How to Solve the Parse and Syntax Error in WordPress

How to Solve the Parse and Syntax Error in WordPress

There’s a small group of befuddling errors that elbow themselves in, front and center, on your WordPress site, forcefully ripping it down from the world wide web:

“Parse error: syntax error, unexpected…”

“Notice: Use of undefined constant…”

“Parse error: unexpected…”

All you did was add a bit of code to adjust the look of your site slightly. So what in tarnation happened??

Fortunately, these errors can be easily resolved by correcting the code you added. Read on and I’ll show you how to fix them as well as provide you with some tips to help you prevent it happening again.

What are Parse Errors?

In the context of PHP, parsing is what happens when your code is being converted from a series of characters to the final result that visitors are going to see on your site.

These errors occur when the PHP code can’t start or finish being parsed for one reason or another. It could be that the file or database is missing, corrupt or broken, your version of PHP isn’t compatible with WordPress, your file permissions aren’t set correctly, your server ran out of PHP memory or there’s a structural error in the code.

In WordPress, the latter is typically what you may come across the most and there are three main kinds:

  • Syntax error – There are problems with the semicolons, or curly brackets or quotations that were used. Either their missing or the wrong ones were included.
  • Unexpected error – You forgot to include a character such as an opening or closing bracket or other possible characters.
  • Undefined constant error – A character is missing in an array, when referencing a variable or other possible scenarios.

Keep in mind that these three kinds of parsing errors have many different variations depending on the specific mistake in the code. Read on for more details on this and how to fix these errors.

Fixing Parse Errors

Parse errors may seem terrifying, but they’re one of the simpler errors to resolve. Somewhere in the code you just added, there’s a character missing or out of place and if you open the offending file and correct it, the error goes away.

If you just added code yourself or you installed a plugin or theme before the error occurred, that’s where you need to look to fix the issue. Removing the code, plugin or theme should resolve the issue or you can go ahead and fix it yourself.

There’s a great way to narrow down where the cause of the error lies since the full error codes give you a great hint of where to look.

Below are the basic structures of the full parse error codes mentioned above that you’re most likely going to come across.

Syntax errors have this basic structure:

“Parse error: syntax error, unexpected character in path/to/php-file.php on line number

Undefined constant errors are structured this way:

“Notice: Use of undefined constant constant string – assumed ‘constant string‘ in path/to/php-file.php on line number

Unexpected errors can have different variations, but generally look like the example below:

“Parse error: unexpected character in path/to/php-file.php on line number

Keep in mind that for undefined constant errors, the named constant string may not actually be a string since PHP often refers to unidentified tokens as constant strings.

Similarly, unexpected parse errors may list a string instead of a character.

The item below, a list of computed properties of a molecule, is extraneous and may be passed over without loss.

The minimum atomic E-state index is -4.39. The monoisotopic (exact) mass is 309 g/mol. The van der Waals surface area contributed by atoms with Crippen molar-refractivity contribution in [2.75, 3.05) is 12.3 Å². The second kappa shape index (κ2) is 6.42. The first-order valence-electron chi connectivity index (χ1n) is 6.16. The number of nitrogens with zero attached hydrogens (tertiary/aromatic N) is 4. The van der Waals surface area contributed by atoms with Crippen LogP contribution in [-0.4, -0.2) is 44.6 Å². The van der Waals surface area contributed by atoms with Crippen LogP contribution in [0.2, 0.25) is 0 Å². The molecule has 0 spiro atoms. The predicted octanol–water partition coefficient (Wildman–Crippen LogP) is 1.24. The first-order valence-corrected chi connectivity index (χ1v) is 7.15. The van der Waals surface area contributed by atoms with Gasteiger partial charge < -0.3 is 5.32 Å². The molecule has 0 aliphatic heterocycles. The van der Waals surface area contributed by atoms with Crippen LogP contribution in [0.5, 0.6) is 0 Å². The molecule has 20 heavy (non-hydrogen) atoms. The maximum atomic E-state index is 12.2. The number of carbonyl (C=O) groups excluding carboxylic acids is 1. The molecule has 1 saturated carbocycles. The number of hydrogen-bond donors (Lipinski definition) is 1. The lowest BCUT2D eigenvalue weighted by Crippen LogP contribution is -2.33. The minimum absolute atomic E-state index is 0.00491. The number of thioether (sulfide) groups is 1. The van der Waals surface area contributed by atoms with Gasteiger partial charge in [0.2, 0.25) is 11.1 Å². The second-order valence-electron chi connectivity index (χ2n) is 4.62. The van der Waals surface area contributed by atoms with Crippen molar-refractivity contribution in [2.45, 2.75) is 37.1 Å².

In each of these examples, number refers to the line number and is going to be replaced with actual numbers such as 23 or 1256, for example, though, not necessarily those exact line numbers.

The file indicated in the error message is where the issue persists and the line number gives you a hint as to where to look for the mistake. It’s either on that line or a little bit before it.

The character or constant string names in these structure examples give you an idea of what to look for around the indicated line number. These are what needs fixing or else they’re related to what needs correcting.

Now that you know where and what to look for, you can log into your site using your preferred FTP client to locate the file and either edit it directly in your FTP client or you can download it to your computer, edit it, then re-upload it back to your site.

For details on using FTP, check out one of our other posts How to Use FTP Properly with WordPress.

If you’re not sure what specific mistakes you’re making in your structure, you can check out these posts for details on the PHP language:

Avoiding these Errors

Avoiding these errors is as easy as fixing them if you’re at least a little familiar with PHP. You can check your code for syntax mistakes automatically by running it through a PHP code validator.

Here are some free validators you can use:

Here are some tips of the most common syntax mistakes to look out for right off the bat:

  • Make sure there’s only one opening (<?php) and closing tag (?>)per document
    • Look for opening and closing tags in the middle of a file
    • If you add code, be sure it’s included before a closing tag and not after it
  • Add code shouldn’t be inserted in between a function
    • Check for functions that are broken up by other ones

For details on PHP syntax, check out these resources:

You can also check out and the PHP Validation Manual for more details of how to validate your syntax.

Wrapping Up

Now you know how to fix parse errors, what causes them, and how to avoid them in the future.

You also have several links to additional resources to help you with many PHP bits and bobs and if you want to learn PHP deeply from beginning to end as well as many other WordPress topics, check out our free Academy courses.

Jenni McKinnon
Were you able to resolve the parse error you encountered? What WordPress errors have you experienced that you find the most troublesome? Share your experience in the comments below.